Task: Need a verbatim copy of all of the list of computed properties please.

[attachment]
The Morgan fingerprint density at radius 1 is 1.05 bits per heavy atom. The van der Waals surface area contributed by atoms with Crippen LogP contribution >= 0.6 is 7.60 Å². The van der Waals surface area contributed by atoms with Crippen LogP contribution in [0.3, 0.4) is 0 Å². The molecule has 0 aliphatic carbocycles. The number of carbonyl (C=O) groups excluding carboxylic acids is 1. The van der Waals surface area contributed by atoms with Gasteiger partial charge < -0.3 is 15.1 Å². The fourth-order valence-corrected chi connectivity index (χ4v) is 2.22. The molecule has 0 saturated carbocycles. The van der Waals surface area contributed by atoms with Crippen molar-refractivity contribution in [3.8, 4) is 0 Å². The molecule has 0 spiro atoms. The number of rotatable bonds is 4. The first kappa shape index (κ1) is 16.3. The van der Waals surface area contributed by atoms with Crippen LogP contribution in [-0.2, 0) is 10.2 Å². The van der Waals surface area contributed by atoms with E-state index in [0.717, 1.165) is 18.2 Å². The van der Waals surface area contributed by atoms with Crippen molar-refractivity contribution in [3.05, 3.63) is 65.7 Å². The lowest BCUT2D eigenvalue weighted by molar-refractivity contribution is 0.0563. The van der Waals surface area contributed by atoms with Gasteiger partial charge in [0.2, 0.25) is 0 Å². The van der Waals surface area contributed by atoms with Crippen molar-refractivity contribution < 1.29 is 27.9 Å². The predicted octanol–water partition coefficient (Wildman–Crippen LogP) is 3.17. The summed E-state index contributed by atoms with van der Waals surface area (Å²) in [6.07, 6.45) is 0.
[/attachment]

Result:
The Morgan fingerprint density at radius 1 is 1.05 bits per heavy atom. The van der Waals surface area contributed by atoms with Crippen LogP contribution >= 0.6 is 7.60 Å². The van der Waals surface area contributed by atoms with Crippen LogP contribution in [0.3, 0.4) is 0 Å². The molecule has 0 aliphatic carbocycles. The number of carbonyl (C=O) groups excluding carboxylic acids is 1. The van der Waals surface area contributed by atoms with Gasteiger partial charge < -0.3 is 15.1 Å². The fourth-order valence-corrected chi connectivity index (χ4v) is 2.22. The molecule has 0 saturated carbocycles. The van der Waals surface area contributed by atoms with Crippen molar-refractivity contribution in [3.8, 4) is 0 Å². The molecule has 0 spiro atoms. The number of rotatable bonds is 4. The first kappa shape index (κ1) is 16.3. The van der Waals surface area contributed by atoms with Crippen LogP contribution in [-0.2, 0) is 10.2 Å². The van der Waals surface area contributed by atoms with E-state index in [0.717, 1.165) is 18.2 Å². The van der Waals surface area contributed by atoms with Crippen molar-refractivity contribution in [3.05, 3.63) is 65.7 Å². The lowest BCUT2D eigenvalue weighted by molar-refractivity contribution is 0.0563. The van der Waals surface area contributed by atoms with Gasteiger partial charge in [0.2, 0.25) is 0 Å². The van der Waals surface area contributed by atoms with Crippen molar-refractivity contribution < 1.29 is 27.9 Å². The predicted octanol–water partition coefficient (Wildman–Crippen LogP) is 3.17. The summed E-state index contributed by atoms with van der Waals surface area (Å²) in [6.07, 6.45) is 0.